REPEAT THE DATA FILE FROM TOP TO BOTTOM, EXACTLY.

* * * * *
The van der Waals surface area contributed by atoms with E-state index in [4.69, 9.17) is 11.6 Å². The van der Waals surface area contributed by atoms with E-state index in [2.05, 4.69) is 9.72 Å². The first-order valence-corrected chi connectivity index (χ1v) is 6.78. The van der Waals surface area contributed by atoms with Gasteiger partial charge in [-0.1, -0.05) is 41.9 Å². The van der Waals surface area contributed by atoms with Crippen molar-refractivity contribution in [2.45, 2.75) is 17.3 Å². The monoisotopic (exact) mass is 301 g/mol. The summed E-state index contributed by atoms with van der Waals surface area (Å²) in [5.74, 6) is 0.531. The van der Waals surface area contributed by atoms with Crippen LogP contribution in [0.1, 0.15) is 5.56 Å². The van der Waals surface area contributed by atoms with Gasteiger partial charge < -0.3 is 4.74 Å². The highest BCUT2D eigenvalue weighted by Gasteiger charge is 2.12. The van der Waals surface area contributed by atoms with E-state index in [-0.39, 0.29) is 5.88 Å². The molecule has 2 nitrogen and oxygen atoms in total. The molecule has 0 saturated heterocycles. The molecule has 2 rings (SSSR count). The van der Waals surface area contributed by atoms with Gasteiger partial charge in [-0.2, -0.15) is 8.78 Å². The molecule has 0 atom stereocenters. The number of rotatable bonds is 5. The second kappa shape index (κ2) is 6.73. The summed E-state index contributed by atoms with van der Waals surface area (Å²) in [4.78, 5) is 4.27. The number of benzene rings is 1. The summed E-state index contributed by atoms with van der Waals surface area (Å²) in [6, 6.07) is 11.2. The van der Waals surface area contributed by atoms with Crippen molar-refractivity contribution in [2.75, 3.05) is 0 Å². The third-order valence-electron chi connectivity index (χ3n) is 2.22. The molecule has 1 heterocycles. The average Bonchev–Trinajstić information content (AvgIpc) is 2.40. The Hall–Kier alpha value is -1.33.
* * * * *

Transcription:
The van der Waals surface area contributed by atoms with E-state index in [4.69, 9.17) is 11.6 Å². The van der Waals surface area contributed by atoms with E-state index in [2.05, 4.69) is 9.72 Å². The first-order valence-corrected chi connectivity index (χ1v) is 6.78. The van der Waals surface area contributed by atoms with Gasteiger partial charge in [-0.1, -0.05) is 41.9 Å². The van der Waals surface area contributed by atoms with Crippen molar-refractivity contribution in [2.45, 2.75) is 17.3 Å². The monoisotopic (exact) mass is 301 g/mol. The summed E-state index contributed by atoms with van der Waals surface area (Å²) in [5.74, 6) is 0.531. The van der Waals surface area contributed by atoms with Crippen LogP contribution in [0.1, 0.15) is 5.56 Å². The van der Waals surface area contributed by atoms with Gasteiger partial charge < -0.3 is 4.74 Å². The highest BCUT2D eigenvalue weighted by Gasteiger charge is 2.12. The van der Waals surface area contributed by atoms with E-state index in [-0.39, 0.29) is 5.88 Å². The molecule has 2 nitrogen and oxygen atoms in total. The molecule has 0 saturated heterocycles. The molecule has 2 rings (SSSR count). The van der Waals surface area contributed by atoms with Gasteiger partial charge in [-0.2, -0.15) is 8.78 Å². The molecule has 0 atom stereocenters. The number of rotatable bonds is 5. The second kappa shape index (κ2) is 6.73. The summed E-state index contributed by atoms with van der Waals surface area (Å²) in [4.78, 5) is 4.27. The number of benzene rings is 1. The summed E-state index contributed by atoms with van der Waals surface area (Å²) in [6, 6.07) is 11.2. The van der Waals surface area contributed by atoms with Crippen molar-refractivity contribution in [2.75, 3.05) is 0 Å². The third-order valence-electron chi connectivity index (χ3n) is 2.22. The molecule has 1 heterocycles. The average Bonchev–Trinajstić information content (AvgIpc) is 2.40. The Hall–Kier alpha value is -1.33.